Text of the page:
However, this time, it was a pleasant experience for Bachan Singh and Shankwar, who have been voting since India's first general election following Independence, as they were taken to the polling booth in a car by polling staff and also dropped back.
Overwhelmed by this gesture of the Delhi's Chief Electoral Office, they claimed it was a "VIP experience" for them as they felt "important".
Till the last assembly elections in 2015, Singh cycled to the polling booth to cast his vote. This time, he reached the booth in a car along with poll officers in full media glare.
He was later wheeled into the polling both using a chair.
"I will vote for those who worked for us," he said.
"He doesn't even know that the Aam Aadmi Party exists. For him, every election has been a contest between the BJP and the Congress," his youngest son, Jasbeer Singh, 63, says.
Jasbeer Singh claims his father has never missed out on an election since 1951.
Sankhwar, who is suffering from age-related ailments for the last one decade, exercised her franchise in Kondli.
"They treated me like a VIP," she said.
"Four days back, the district magistrate and the SDM had come to our house to invite my mother to cast her vote. They also honoured her with bouquets and a shawl," her son said.
Tilak Raj, 106, a resident of Adarsh Nagar, also received a message and a call from the polling staff for a pick up early in the morning.
"But we told them that we do not need a pick up. We went on our own and he was received with a bouquet at the booth," Deepak Kukreja, Raj's grandson, said.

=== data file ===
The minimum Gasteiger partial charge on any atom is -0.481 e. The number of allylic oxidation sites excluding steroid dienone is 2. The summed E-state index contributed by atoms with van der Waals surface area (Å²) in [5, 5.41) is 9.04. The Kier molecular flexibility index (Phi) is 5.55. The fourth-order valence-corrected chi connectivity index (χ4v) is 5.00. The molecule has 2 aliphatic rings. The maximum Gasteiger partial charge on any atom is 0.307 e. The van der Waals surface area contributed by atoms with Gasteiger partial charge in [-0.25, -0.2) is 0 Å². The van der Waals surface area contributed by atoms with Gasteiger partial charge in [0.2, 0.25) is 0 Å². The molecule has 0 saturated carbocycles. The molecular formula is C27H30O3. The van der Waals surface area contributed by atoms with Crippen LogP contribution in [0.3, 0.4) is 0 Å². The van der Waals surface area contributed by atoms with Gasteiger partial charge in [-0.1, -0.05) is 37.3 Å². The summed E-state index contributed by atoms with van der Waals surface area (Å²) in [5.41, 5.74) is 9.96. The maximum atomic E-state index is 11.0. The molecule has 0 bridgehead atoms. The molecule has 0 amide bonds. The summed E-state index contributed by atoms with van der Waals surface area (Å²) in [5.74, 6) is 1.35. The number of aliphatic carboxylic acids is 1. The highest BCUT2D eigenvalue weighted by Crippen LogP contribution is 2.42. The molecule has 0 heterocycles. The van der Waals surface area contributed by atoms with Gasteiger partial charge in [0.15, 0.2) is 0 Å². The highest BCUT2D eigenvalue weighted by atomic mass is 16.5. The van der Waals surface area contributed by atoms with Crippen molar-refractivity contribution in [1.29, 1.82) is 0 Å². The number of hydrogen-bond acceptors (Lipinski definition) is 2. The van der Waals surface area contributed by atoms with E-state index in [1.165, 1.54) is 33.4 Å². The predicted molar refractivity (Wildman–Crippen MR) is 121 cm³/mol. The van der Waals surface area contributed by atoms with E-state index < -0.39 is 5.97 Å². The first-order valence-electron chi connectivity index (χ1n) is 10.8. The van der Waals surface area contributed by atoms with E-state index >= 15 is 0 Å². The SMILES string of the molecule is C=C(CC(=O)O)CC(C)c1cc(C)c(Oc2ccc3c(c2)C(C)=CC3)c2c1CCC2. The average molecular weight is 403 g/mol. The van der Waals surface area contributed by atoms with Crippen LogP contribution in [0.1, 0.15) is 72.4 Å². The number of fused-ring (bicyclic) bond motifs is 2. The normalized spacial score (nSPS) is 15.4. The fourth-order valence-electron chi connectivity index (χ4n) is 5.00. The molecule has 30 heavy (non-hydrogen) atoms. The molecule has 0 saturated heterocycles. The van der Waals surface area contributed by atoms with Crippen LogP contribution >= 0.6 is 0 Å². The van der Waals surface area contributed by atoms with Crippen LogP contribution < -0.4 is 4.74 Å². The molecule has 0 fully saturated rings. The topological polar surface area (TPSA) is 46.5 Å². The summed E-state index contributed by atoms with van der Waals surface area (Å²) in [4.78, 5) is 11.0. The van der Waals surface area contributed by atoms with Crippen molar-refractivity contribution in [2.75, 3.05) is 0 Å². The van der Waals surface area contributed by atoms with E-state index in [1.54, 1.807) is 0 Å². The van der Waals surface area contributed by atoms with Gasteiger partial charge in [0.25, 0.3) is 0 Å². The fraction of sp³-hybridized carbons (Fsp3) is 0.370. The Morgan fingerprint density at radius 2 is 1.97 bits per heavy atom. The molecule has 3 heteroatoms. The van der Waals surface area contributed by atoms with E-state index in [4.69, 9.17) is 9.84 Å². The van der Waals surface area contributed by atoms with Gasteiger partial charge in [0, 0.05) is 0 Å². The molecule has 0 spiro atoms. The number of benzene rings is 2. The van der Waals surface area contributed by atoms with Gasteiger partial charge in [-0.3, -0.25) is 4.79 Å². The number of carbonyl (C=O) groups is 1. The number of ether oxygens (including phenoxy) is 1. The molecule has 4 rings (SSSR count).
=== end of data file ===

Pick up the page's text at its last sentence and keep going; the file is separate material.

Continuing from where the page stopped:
Ganga Devi, 107-year-old resident of Kewal Park was also picked up from home and felicitated at the polling station.
According to data shared by the Delhi CEO Office, there are a total of 96 centenarians who were eligible to vote in Lok Sabha polls here -- 42 male and 54 female.
Besides centenarians, several senior citizens, aged above 80, braved the heat and old-age ailments and turned up at the polling booths to exercise their franchise.
Sitting on a sofa made available for voters at a model polling station, Major General (Retired) R N Kapoor, a resident of Janakpuri, said it took him no time to cast his vote.
"It was the best voting experience I have had so far. It was very convenient and hassle-free," he said.
Ninety-two year-old H S Bhatia, a former govt employee, too, was satisfied with the arrangements at the polling booth at Kalkaji Extension even as he expressed unhappiness over the current political scenario.
"It is a sad state of affair. Politicians only indulge in mud-slinging. They do not care about the people and their issues," he said, adding he is not bothered about petty issues like water and power and has voted keeping in mind the bigger picture for the country.
"We need a strong prime minister who can give a befitting response to enemy countries and also brings in discipline in the political arena. Politics, otherwise, has now been reduced to a cesspool," he said.
At several polling booths, policemen were seen assisting elderly persons boarding and de-boarding their vehicles and arranging wheelchairs for them so that they do not face any inconvenience and have a smooth experience.
(This story has not been edited by Business Standard staff and is auto-generated from a syndicated feed.)